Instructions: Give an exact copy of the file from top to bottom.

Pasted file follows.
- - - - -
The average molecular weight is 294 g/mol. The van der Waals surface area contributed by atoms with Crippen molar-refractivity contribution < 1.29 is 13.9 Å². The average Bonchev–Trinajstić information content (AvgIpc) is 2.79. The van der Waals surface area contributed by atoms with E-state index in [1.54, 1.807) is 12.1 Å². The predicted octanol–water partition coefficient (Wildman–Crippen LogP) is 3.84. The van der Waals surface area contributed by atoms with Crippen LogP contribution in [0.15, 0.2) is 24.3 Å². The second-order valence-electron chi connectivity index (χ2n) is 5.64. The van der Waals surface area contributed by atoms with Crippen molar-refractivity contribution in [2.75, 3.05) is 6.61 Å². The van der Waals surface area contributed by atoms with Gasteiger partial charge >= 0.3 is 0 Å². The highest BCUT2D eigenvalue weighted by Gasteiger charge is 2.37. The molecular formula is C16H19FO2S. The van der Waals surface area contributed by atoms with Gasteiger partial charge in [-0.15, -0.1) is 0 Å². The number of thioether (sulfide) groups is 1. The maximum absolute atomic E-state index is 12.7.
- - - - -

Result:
The average molecular weight is 294 g/mol. The van der Waals surface area contributed by atoms with Crippen molar-refractivity contribution < 1.29 is 13.9 Å². The average Bonchev–Trinajstić information content (AvgIpc) is 2.79. The van der Waals surface area contributed by atoms with E-state index in [1.54, 1.807) is 12.1 Å². The predicted octanol–water partition coefficient (Wildman–Crippen LogP) is 3.84. The van der Waals surface area contributed by atoms with Crippen LogP contribution in [0.15, 0.2) is 24.3 Å². The second-order valence-electron chi connectivity index (χ2n) is 5.64. The van der Waals surface area contributed by atoms with Crippen molar-refractivity contribution in [2.75, 3.05) is 6.61 Å². The van der Waals surface area contributed by atoms with Gasteiger partial charge >= 0.3 is 0 Å². The highest BCUT2D eigenvalue weighted by Gasteiger charge is 2.37. The molecular formula is C16H19FO2S. The van der Waals surface area contributed by atoms with Gasteiger partial charge in [-0.15, -0.1) is 0 Å². The number of thioether (sulfide) groups is 1. The maximum absolute atomic E-state index is 12.7.